Open Access Research

Optimizing positive end-expiratory pressure by oscillatory mechanics minimizes tidal recruitment and distension: an experimental study in a lavage model of lung injury

Emanuela Zannin1*, Raffaele L Dellaca1, Peter Kostic2, Pasquale P Pompilio1, Anders Larsson2, Antonio Pedotti1, Goran Hedenstierna3 and Peter Frykholm2

Author Affiliations

1 TBM Lab, Dipartimento di Bioingegneria, Politecnico di Milano, Piazza Leonardo da Vinci 32, 20133 Milano, Italy

2 Department of Surgical Sciences, Anaesthesia and Intensive Care, Uppsala University, S 751 85 Uppsala, Sweden

3 Department of Medical Sciences, Clinical Physiology, Uppsala University, 751 85 Uppsala, Sweden

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Critical Care 2012, 16:R217  doi:10.1186/cc11858

Published: 7 November 2012



It is well established that during mechanical ventilation of patients with acute respiratory distress syndrome cyclic recruitment/derecruitment and overdistension are potentially injurious for lung tissues. We evaluated whether the forced oscillation technique (FOT) could be used to guide the ventilator settings in order to minimize cyclic lung recruitment/derecruitment and cyclic mechanical stress in an experimental model of acute lung injury.


We studied six pigs in which lung injury was induced by bronchoalveolar lavage. The animals were ventilated with a tidal volume of 6 ml/kg. Forced oscillations at 5 Hz were superimposed on the ventilation waveform. Pressure and flow were measured at the tip and at the inlet of the endotracheal tube respectively. Respiratory system reactance (Xrs) was computed from the pressure and flow signals and expressed in terms of oscillatory elastance (EX5). Positive end-expiratory pressure (PEEP) was increased from 0 to 24 cm H2O in steps of 4 cm H2O and subsequently decreased from 24 to 0 in steps of 2 cm H2O. At each PEEP step CT scans and EX5 were assessed at end-expiration and end-inspiration.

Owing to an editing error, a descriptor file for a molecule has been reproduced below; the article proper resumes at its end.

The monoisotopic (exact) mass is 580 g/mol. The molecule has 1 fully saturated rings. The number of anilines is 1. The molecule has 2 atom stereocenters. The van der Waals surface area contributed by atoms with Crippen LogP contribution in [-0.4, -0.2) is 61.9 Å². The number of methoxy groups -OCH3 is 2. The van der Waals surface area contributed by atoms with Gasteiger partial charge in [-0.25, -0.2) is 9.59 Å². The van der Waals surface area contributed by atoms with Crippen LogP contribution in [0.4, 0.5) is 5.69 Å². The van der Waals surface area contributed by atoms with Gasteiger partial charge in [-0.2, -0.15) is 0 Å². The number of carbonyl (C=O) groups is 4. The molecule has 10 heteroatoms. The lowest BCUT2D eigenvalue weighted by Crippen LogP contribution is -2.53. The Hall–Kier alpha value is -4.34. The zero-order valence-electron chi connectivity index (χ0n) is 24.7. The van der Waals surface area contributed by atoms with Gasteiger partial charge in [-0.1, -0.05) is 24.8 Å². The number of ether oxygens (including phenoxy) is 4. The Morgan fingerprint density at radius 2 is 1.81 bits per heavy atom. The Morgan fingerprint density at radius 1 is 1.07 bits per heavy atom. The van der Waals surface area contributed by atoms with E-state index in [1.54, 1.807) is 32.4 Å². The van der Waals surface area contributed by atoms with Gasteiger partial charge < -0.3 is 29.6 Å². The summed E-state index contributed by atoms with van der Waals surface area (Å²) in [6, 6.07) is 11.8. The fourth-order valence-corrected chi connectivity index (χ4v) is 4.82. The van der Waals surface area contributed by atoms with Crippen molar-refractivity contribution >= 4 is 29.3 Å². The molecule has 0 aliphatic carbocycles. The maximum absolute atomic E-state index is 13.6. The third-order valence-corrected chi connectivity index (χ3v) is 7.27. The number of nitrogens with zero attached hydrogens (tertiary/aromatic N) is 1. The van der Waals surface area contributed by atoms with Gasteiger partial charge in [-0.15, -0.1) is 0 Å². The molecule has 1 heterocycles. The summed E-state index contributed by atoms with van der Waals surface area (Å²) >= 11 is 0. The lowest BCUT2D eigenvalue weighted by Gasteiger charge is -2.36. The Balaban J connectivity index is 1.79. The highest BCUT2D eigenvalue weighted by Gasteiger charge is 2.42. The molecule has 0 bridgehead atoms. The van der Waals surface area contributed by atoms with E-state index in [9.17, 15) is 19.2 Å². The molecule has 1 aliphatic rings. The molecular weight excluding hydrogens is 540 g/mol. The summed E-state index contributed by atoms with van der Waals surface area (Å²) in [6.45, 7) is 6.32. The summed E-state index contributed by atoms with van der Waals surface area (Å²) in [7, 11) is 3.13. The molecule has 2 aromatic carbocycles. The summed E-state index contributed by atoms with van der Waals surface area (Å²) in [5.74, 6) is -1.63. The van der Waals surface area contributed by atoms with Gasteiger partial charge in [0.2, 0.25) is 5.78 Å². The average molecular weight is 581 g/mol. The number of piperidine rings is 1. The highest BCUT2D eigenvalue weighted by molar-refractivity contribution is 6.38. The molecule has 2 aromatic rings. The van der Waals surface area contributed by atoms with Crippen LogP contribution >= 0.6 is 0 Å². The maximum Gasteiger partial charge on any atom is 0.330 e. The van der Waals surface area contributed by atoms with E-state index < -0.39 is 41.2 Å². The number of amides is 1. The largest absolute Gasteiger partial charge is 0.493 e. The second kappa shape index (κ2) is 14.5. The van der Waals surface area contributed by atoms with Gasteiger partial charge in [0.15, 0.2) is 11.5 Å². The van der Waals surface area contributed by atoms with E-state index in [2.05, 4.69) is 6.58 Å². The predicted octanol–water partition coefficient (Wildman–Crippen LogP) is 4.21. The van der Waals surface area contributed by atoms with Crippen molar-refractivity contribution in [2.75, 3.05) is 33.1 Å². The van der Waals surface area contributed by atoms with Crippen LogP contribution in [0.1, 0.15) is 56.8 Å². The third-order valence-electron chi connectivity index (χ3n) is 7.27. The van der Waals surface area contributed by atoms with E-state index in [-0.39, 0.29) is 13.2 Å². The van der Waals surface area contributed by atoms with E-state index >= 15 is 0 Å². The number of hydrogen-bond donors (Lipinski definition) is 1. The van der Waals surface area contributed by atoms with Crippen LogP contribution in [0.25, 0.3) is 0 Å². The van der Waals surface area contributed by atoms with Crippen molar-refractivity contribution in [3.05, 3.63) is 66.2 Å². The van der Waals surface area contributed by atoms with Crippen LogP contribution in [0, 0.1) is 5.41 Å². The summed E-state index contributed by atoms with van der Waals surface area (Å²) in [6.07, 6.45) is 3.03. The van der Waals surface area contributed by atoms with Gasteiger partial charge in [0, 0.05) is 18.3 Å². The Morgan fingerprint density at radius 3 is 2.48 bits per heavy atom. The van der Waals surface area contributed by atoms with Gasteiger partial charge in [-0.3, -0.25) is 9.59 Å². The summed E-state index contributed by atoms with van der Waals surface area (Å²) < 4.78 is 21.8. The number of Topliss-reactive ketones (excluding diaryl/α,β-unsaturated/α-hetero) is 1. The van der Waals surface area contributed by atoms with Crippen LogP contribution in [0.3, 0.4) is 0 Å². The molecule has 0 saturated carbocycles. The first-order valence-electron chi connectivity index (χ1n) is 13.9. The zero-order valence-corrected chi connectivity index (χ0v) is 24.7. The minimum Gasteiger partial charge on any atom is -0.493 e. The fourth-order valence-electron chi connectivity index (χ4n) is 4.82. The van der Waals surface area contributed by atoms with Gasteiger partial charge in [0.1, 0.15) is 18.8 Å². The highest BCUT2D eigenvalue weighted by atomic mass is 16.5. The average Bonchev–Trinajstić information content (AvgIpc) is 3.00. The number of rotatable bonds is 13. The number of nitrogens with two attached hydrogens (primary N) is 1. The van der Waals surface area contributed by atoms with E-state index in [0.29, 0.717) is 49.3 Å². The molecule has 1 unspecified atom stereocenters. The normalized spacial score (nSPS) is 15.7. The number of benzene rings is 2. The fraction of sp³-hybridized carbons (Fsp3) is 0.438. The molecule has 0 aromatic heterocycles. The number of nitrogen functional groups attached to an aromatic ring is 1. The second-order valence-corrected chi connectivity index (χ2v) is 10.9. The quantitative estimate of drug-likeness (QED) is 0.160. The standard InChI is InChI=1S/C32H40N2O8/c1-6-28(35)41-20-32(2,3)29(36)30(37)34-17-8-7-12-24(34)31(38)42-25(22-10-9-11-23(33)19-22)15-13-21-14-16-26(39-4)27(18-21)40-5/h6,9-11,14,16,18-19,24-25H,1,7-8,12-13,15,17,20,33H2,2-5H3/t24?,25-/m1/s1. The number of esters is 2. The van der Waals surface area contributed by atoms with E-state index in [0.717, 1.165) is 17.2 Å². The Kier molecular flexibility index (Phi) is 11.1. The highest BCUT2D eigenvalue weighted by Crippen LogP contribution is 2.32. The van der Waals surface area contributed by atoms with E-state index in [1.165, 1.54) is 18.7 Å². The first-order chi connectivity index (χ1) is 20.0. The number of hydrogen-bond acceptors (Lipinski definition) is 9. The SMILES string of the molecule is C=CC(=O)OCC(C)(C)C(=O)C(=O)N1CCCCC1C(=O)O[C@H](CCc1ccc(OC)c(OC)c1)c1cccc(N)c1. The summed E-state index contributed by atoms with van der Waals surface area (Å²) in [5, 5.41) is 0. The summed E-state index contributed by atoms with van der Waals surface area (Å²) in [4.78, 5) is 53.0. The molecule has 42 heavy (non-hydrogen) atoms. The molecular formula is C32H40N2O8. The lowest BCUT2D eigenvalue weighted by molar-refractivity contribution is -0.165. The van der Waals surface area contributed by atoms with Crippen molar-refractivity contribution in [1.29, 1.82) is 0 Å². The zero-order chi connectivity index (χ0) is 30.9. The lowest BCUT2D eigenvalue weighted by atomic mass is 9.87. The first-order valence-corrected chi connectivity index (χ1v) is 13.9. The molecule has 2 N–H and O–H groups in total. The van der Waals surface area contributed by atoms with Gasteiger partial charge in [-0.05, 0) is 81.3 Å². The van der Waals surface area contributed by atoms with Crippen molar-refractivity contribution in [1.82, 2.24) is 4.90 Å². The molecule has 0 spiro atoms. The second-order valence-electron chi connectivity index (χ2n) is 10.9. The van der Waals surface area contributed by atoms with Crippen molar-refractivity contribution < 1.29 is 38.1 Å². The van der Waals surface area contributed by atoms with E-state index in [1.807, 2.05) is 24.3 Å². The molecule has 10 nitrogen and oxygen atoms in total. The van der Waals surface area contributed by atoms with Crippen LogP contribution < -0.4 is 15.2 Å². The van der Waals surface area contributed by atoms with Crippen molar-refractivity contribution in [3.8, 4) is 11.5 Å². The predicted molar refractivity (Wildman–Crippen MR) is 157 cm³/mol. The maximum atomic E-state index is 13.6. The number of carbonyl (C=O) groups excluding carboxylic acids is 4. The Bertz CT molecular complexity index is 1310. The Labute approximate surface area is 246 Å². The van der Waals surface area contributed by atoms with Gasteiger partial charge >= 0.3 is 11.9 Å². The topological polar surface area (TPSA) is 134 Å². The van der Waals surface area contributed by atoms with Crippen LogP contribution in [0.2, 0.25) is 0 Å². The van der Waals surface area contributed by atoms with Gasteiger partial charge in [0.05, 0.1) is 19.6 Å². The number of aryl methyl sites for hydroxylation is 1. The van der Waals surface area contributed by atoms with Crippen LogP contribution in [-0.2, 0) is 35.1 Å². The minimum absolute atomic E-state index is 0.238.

During deflation the relationship between both end-expiratory and end-inspiratory EX5 and PEEP was a U-shaped curve with minimum values at PEEP = 13.4 ± 1.0 cm H2O (mean ± SD) and 13.0 ± 1.0 cm H2O respectively. EX5 was always higher at end-inspiration than at end-expiration, the difference between the average curves being minimal at 12 cm H2O. At this PEEP level, CT did not show any substantial sign of intra-tidal recruitment/derecruitment or expiratory lung collapse.


Using FOT it was possible to measure EX5 both at end-expiration and at end-inspiration. The optimal PEEP strategy based on end-expiratory EX5 minimized intra-tidal recruitment/derecruitment as assessed by CT, and the concurrent attenuation of intra-tidal variations of EX5 suggests that it may also minimize tidal mechanical stress.